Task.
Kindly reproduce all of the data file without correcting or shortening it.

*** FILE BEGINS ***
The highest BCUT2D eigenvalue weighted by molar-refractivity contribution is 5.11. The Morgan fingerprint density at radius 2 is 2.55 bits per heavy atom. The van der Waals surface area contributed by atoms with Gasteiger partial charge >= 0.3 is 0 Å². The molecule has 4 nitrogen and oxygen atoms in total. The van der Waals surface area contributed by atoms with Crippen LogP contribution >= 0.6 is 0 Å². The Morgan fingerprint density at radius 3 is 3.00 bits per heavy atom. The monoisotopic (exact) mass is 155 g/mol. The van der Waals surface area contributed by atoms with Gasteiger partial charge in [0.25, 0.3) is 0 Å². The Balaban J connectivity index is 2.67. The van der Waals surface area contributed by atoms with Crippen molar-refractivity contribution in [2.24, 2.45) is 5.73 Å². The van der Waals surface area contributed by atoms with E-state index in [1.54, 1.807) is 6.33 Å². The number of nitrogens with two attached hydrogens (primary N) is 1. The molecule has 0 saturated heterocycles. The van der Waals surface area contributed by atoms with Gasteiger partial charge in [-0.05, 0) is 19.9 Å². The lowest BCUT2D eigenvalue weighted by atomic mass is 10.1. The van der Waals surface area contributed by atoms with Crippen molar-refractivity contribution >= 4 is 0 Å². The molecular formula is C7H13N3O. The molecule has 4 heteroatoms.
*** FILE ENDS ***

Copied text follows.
The highest BCUT2D eigenvalue weighted by molar-refractivity contribution is 5.11. The Morgan fingerprint density at radius 2 is 2.55 bits per heavy atom. The van der Waals surface area contributed by atoms with Gasteiger partial charge >= 0.3 is 0 Å². The molecule has 4 nitrogen and oxygen atoms in total. The van der Waals surface area contributed by atoms with Crippen LogP contribution >= 0.6 is 0 Å². The Morgan fingerprint density at radius 3 is 3.00 bits per heavy atom. The monoisotopic (exact) mass is 155 g/mol. The van der Waals surface area contributed by atoms with Gasteiger partial charge in [0.25, 0.3) is 0 Å². The Balaban J connectivity index is 2.67. The van der Waals surface area contributed by atoms with Crippen molar-refractivity contribution in [2.24, 2.45) is 5.73 Å². The van der Waals surface area contributed by atoms with E-state index in [1.54, 1.807) is 6.33 Å². The number of nitrogens with two attached hydrogens (primary N) is 1. The molecule has 0 saturated heterocycles. The van der Waals surface area contributed by atoms with Gasteiger partial charge in [-0.05, 0) is 19.9 Å². The lowest BCUT2D eigenvalue weighted by atomic mass is 10.1. The van der Waals surface area contributed by atoms with Crippen molar-refractivity contribution >= 4 is 0 Å². The molecular formula is C7H13N3O. The molecule has 4 heteroatoms.